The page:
Miss Universe 2020 Top 5 show grace under pressure in Q&A portion, final words

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Metro Manila (CNN Philippines, May 17) — The top 5 finalists of the 69th Miss Universe pageant showed that they are the complete package of beauty and brains during the question-and-answer round and their final statement before the winner was declared on Monday.

CNN Philippines compiles the answers given by Mexico's Andrea Meza, India's Adline Castelino, Brazil's Julia Gama, Dominican Republic's Kimberly Jimenez, and Peru's Janick Maceta del Castillo during these tests of their wits, which were the final basis for crowning the winner.

Question and answer round

Question to Mexico: If you were the leader of your country, how would you have handled the COVID-19 pandemic?

Andrea Meza: I believe there's not a perfect way to handle this harsh situation such as COVID-19. However, what I would've done was create a lockdown even before everything was that big because we lost so many lives and we cannot afford that. We have to take care of our people that's why I would've taken care of them since the beginning.

Question to India: Should countries lockdown due to COVID-19 despite the strain on their economies or should they open their borders and risk a potential increase in infection rates?

Adline Castelino: Coming from India and witnessing what India is experiencing right now, I have realized something very important. Nothing is more important than the health of your loved ones and you have to draw a balance between economy and health. That can be done only when the gov't works with the people hand in hand and produce something that will work with the economy.

Question to Brazil: In many countries, women are still considered incapable of being world leaders. Convince these countries that they are wrong.

Julia Gama: Women are such an important part of the society. Just because we're not encouraged in the same way that men are, we have our potential wasted. The world needs women's contributions because we can for some reason. I invite every woman to understand that we are the leaders of our lives. Yes, we can do a lot for our communities. So please, take your power.

Question to Dominican Republic: The night she won Miss Universe, Zuzi Tunzi explained the importance of teaching leadership to young girls. How will you do that as Miss Universe?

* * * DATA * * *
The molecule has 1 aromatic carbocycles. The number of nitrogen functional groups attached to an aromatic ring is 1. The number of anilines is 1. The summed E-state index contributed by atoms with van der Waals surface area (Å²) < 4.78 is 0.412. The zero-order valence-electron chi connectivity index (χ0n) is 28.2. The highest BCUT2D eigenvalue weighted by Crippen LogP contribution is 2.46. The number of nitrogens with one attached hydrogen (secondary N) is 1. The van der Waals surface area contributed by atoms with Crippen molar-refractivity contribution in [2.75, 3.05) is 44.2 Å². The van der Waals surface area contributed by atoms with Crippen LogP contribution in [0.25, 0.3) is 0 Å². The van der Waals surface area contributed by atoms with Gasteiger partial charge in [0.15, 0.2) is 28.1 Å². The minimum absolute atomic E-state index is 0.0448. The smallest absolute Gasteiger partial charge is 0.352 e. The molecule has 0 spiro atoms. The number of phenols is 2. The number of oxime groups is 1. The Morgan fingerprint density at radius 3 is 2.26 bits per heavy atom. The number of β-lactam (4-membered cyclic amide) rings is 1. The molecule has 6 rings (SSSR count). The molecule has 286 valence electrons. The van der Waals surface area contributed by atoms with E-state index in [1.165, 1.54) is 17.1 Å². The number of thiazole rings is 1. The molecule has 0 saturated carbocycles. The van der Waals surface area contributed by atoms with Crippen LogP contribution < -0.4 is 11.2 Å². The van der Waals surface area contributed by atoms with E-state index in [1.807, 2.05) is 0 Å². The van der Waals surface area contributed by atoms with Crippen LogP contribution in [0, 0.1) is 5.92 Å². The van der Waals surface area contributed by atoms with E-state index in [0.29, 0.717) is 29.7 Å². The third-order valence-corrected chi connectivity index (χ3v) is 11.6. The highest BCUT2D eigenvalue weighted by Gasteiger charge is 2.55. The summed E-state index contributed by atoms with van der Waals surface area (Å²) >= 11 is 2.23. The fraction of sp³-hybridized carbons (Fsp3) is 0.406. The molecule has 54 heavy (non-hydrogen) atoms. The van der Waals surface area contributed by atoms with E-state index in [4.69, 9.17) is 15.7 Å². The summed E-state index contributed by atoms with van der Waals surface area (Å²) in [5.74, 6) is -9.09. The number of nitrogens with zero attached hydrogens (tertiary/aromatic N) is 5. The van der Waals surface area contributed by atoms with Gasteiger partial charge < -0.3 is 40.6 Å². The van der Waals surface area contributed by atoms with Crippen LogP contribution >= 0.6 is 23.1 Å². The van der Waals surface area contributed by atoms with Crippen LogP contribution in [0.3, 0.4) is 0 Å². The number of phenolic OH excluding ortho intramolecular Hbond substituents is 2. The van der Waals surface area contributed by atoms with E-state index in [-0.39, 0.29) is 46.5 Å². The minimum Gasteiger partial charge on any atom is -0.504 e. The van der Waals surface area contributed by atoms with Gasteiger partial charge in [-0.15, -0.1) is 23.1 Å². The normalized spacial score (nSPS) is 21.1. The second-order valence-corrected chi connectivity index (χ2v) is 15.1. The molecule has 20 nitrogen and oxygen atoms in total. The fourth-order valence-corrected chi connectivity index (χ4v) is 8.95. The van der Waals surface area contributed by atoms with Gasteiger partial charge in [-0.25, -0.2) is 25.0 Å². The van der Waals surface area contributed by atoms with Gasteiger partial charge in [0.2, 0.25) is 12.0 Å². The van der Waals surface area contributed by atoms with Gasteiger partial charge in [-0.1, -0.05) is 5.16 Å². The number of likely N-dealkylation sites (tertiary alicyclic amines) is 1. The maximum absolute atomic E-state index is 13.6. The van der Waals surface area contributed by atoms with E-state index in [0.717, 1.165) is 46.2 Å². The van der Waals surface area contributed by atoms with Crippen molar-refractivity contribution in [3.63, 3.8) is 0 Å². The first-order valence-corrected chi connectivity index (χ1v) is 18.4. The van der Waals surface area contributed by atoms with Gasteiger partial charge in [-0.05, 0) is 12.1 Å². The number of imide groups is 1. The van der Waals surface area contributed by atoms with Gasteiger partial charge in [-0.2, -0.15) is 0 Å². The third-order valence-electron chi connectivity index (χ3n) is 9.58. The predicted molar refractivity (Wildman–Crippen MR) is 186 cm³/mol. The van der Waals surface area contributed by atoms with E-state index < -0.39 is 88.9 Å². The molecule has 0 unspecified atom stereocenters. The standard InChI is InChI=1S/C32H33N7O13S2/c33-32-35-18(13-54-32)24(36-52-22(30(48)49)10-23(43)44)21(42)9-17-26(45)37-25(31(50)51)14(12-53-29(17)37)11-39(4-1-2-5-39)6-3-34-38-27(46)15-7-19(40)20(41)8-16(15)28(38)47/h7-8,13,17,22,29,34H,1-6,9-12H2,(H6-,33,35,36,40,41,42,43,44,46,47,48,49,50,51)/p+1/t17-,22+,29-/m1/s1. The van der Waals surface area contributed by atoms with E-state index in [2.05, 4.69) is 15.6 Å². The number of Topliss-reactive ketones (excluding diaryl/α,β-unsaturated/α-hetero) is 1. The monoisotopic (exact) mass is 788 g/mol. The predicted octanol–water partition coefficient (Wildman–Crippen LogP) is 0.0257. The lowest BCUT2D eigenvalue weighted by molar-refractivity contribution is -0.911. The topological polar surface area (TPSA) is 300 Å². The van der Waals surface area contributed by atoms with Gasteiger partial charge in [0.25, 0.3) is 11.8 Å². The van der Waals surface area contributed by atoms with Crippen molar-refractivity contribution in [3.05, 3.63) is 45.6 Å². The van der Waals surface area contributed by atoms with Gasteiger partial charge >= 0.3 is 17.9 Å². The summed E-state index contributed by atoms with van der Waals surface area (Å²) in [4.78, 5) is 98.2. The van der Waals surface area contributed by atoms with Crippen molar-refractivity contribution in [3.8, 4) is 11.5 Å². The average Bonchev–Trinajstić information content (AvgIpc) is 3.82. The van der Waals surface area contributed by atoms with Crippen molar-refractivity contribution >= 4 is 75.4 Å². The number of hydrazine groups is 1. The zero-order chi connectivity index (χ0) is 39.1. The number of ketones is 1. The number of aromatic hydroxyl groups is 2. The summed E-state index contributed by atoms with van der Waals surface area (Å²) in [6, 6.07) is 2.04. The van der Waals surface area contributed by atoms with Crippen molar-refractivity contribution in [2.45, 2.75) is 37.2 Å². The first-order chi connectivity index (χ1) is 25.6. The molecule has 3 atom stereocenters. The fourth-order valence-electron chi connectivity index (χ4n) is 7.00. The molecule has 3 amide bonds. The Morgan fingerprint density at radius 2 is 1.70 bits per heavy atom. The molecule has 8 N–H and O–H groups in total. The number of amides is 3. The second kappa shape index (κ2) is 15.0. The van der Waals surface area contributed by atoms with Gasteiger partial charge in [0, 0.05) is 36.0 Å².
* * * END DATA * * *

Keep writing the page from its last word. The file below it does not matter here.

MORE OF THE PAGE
Kimberly Jimenez: I come from a family completely filled with women who propelled me into who I am today. Working with my non-profit group, I understand that I don't need a title to be able to help others and to be able to support them.

Question to Peru: What would you say to the women watching tonight who are currently experiencing sexual or domestic abuse?

Janick Maceta del Castillo: I will tell them that I admire their strength, that they're survivors, and I've been there, too. I became the hero of my own story that's why I advocate to save little girls from being victims. They are survivors, they are heroes, they have the power. Don't ever, ever make anyone silence your voice.

Final statements

Mexico's Andrea Meza on changing beauty standards: As we advance as a society, we also advanced with stereotypes. Nowadays beauty isn't only the way we look. For me, beauty radiates not only in our spirit, but in our hearts and the way we conduct ourselves. Never permit someone to tell you you're not valuable.

India's Adline Castelino on free speech and right to protest: We've seen many protests in the recent days, especially I want to point out the protest that women have made throughout the years with equal rights. Until today we are lacking them. Protests help us in raising our voice against what's happening against inequality. It helps minorities in any democracy to raise their voice. So the protest is very important. But what's not important is when you use it because with every right comes the responsibility so use it with power.

Brazil's Julia Gama on mental health: Mental health is still a very stigmatized topic. It keeps us from giving the right assistance to those in need. May we all tonight remember to normalize conversations about anxiety or depression. Because we all hurt sometimes but we don't need to face it alone. May we all come together because togetherness is our strength and together we can overcome anything. Let's support each other, let's share empathy.

Dominican Republic's Kimberly Jimenez on global poverty: During this pandemic, my country Dominican Republic has risen to 23% poverty rate. For me, being able to be here in front of you representing Dominican Republic makes me incredibly proud that it will help our tourism. We as human beings can realize that there are so many people out there who need our help, and we can overcome anything.

Peru's Janick Maceta del Castillo on climate change: It's our collective responsibility to start taking action in order to save our planet. Just little by little, we can start making a difference. Little by little, by recycling, by teaching young generation about taking care of our beautiful earth. We're just here for one time, this is the time we have to start taking care of it.

The 26-year-old Meza was named this year's winner, with Brazil's Julia Gama as first runner-up. Rounding out the Top 5 are Peru, India and the Dominican Republic.